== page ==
### Start proof:

\label{eqn:formAndCurl:480}
\begin{aligned}
&=
&=
\sum_{ij} \Be_i \wedge \Be_j \frac{\partial^2 A}{\partial x_i \partial x_j} \\
&= 0.
\end{aligned}

The smooth criteria of for the function $$A$$ is assumed to imply that we have equality of mixed partials, and since this is a sum of an antisymmetric term with respect to indexes $$i, j$$ (the wedge) and a symmetric term in indexes $$i, j$$ (the partials), we have zero overall.

Now consider a k-blade $$A, k > 0$$. Expanding the gradients, we have
\label{eqn:formAndCurl:500}
=
\sum_{ij} \Be_i \wedge \Be_j \wedge \frac{\partial^2 A}{\partial x_i \partial x_j}.

It may be obvious that this is zero for the same reasons as above (sum of product of symmetric and antisymmetric entities). We can, however, make it more obvious, at the cost of some hellish indexing, by expressing $$A$$ in coordinate form. Let
\label{eqn:formAndCurl:520}
A = \sum_{i_1, i_2, \cdots, i_k}
A_{i_1, i_2, \cdots, i_k} \Be_{i_1} \wedge \Be_{i_2} \wedge \cdots \wedge \Be_{i_k},

then
\label{eqn:formAndCurl:540}
\begin{aligned}
&=
\sum_{i,j,i_1, i_2, \cdots, i_k} \Be_i \wedge \Be_j \wedge \Be_{i_1} \wedge \Be_{i_2} \wedge \cdots \wedge \Be_{i_k}
\frac{\partial^2 }{\partial x_i \partial x_j} A_{i_1, i_2, \cdots, i_k} \\
&= 0.
\end{aligned}

Now we clearly have a sum of an antisymmetric term (the wedges), and a symmetric term (assuming smooth $$A$$ means that we have equality of mixed partials), so the sum is zero.

Finally, for the $$\mathbb{R}^3$$ identities, we have
\label{eqn:formAndCurl:580}
\begin{aligned}
&=
&=
0,
\end{aligned}

since $$\spacegrad \wedge \lr{ \spacegrad f } = 0$$. For a vector $$\Bf$$, we have
\label{eqn:formAndCurl:600}
\begin{aligned}
&=
} \\
&=
} \\
&=
} \\
&=

&= 0,
\end{aligned}

again, because $$\spacegrad \wedge \lr{ \spacegrad \wedge \Bf} = 0$$.

## Identities.

We have a number of chain rule identities in the article. Here is the GA equivalent of that, and its corollaries

## Lemma 1.6: Chain rule identities.

Let $$f$$ be a scalar function and $$A$$ be a k-blade, then
\begin{equation*}
\spacegrad \lr{ f A } = \lr{ \spacegrad f } A + f \lr{ \spacegrad A }.
\end{equation*}
For $$A$$ with grade $$k > 0$$, the grade $$k-1$$ and $$k+1$$ components of this product are
\begin{equation*}
\begin{aligned}
\spacegrad \cdot \lr{ f A } &= \lr{ \spacegrad f } \cdot A + f \lr{ \spacegrad \cdot A } \\
\spacegrad \wedge \lr{ f A } &= \lr{ \spacegrad f } \wedge A + f \lr{ \spacegrad \wedge A }.
\end{aligned}
\end{equation*}
For $$\mathbb{R}^3$$, the wedge product relation above can be written in dual form as
\begin{equation*}
\spacegrad \cross \lr{ f A } = \lr{ \spacegrad f } \cross A + f \lr{ \spacegrad \cross A }.
\end{equation*}

Proving this is left to the reader.

We have some chain rule identities left in the article to verify and to find GA equivalents of. Before doing so, we need a couple miscellaneous identities relating triple cross products to wedge-dots.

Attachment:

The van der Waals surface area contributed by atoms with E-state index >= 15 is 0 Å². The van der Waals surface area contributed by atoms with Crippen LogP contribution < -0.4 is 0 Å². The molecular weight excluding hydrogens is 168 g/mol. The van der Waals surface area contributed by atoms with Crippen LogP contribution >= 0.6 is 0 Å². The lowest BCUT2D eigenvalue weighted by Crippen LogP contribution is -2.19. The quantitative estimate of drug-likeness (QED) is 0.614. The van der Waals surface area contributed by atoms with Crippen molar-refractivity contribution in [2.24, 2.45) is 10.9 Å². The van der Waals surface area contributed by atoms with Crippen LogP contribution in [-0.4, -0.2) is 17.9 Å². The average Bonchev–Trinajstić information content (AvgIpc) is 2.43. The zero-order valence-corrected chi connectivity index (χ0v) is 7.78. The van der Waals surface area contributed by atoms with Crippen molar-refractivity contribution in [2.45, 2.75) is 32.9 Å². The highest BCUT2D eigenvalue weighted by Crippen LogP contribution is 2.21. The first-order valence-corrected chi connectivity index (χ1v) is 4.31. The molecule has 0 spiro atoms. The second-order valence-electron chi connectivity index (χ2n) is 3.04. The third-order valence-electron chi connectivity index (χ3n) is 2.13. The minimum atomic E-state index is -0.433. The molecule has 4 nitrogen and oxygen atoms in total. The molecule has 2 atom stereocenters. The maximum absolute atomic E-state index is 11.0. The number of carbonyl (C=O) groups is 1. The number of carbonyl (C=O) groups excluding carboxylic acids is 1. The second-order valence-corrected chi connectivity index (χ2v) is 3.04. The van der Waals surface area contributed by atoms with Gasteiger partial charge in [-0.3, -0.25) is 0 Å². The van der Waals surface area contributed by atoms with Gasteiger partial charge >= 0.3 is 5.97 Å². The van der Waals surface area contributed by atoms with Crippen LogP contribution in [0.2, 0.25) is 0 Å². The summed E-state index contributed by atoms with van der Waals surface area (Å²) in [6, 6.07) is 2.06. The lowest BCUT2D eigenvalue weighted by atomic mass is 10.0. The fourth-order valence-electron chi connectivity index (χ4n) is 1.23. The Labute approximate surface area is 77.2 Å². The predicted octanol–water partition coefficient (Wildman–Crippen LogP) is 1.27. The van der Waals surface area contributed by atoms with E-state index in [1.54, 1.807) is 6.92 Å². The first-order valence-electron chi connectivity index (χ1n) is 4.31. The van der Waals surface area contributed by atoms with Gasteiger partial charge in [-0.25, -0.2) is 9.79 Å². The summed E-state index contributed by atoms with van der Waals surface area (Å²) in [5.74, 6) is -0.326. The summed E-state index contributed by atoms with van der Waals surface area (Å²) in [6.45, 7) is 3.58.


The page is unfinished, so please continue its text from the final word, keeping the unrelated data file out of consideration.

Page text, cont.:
## Lemma 1.7: Triple cross products.

Let $$\Ba, \Bb, \Bc$$ be vectors in $$\mathbb{R}^3$$. Then
\begin{equation*}
\begin{aligned}
\Ba \cross \lr{ \Bb \cross \Bc } &= – \Ba \cdot \lr{ \Bb \wedge \Bc } \\
\lr{ \Ba \cross \Bb } \cross \Bc &= – \lr{ \Ba \wedge \Bb } \cdot \Bc.
\end{aligned}
\end{equation*}

### Start proof:

\label{eqn:formAndCurl:720}
\begin{aligned}
\Ba \cross \lr{ \Bb \cross \Bc }
&=
\gpgradeone{ -I \lr{ \Ba \wedge \lr{ \Bb \cross \Bc } } } \\
&=
\gpgradeone{ -I \lr{ \Ba \lr{ \Bb \cross \Bc } } } \\
&=
\gpgradeone{ (-I)^2 \lr{ \Ba \lr{ \Bb \wedge \Bc } } } \\
&=
-\Ba \cdot \lr{ \Bb \wedge \Bc },
\end{aligned}

\label{eqn:formAndCurl:740}
\begin{aligned}
\lr{ \Ba \cross \Bb } \cross \Bc
&=
\gpgradeone{ -I \lr{ \Ba \cross \Bb } \wedge \Bc } \\
&=
\gpgradeone{ -I \lr{ \Ba \cross \Bb } \Bc } \\
&=
\gpgradeone{ (-I)^2 \lr{ \Ba \wedge \Bb } \Bc } \\
&=
– \lr{ \Ba \wedge \Bb } \cdot \Bc.
\end{aligned}

### End proof.

Next up is another chain rule identity

## Lemma 1.8: Gradient of dot product.

If $$\Ba, \Bb$$ are vectors, then
\begin{equation*}
\spacegrad \lr{ \Ba \cdot \Bb } =
\lr{ \Ba \cdot \spacegrad } \Bb
+
\lr{ \Bb \cdot \spacegrad } \Ba
+
\cdot
\Ba
+
\cdot
\Bb
\end{equation*}
For $$\mathbb{R}^3$$, this can be written as
\begin{equation*}
\spacegrad \lr{ \Ba \cdot \Bb }
=
\lr{ \Ba \cdot \spacegrad } \Bb
+
\lr{ \Bb \cdot \spacegrad } \Ba
+
\Ba \cross \lr{ \spacegrad \cross \Bb }
+
\Bb \cross \lr{ \spacegrad \cross \Ba }
\end{equation*}

### Start proof:

We will use $$\rspacegrad$$ to indicate that the gradient operates on everything to the right, $$\lrspacegrad$$ to indicate that the gradient operates bidirectionally, and $$\spacegrad’ A B’$$ to indicate that the gradient’s scope is limited to the ticked entity (just on $$B$$ in this case.)
\label{eqn:formAndCurl:760}
\begin{aligned}
\rspacegrad \lr{ \Ba \cdot \Bb }
&=
\rspacegrad \lr{ \Ba \Bb – \Ba \wedge \Bb }
} \\
&=
+
}
– \rspacegrad \cdot \lr{ \Ba \wedge \Bb }
\\
&=
+
\lr{ \spacegrad \wedge \Ba} \cdot \Bb
+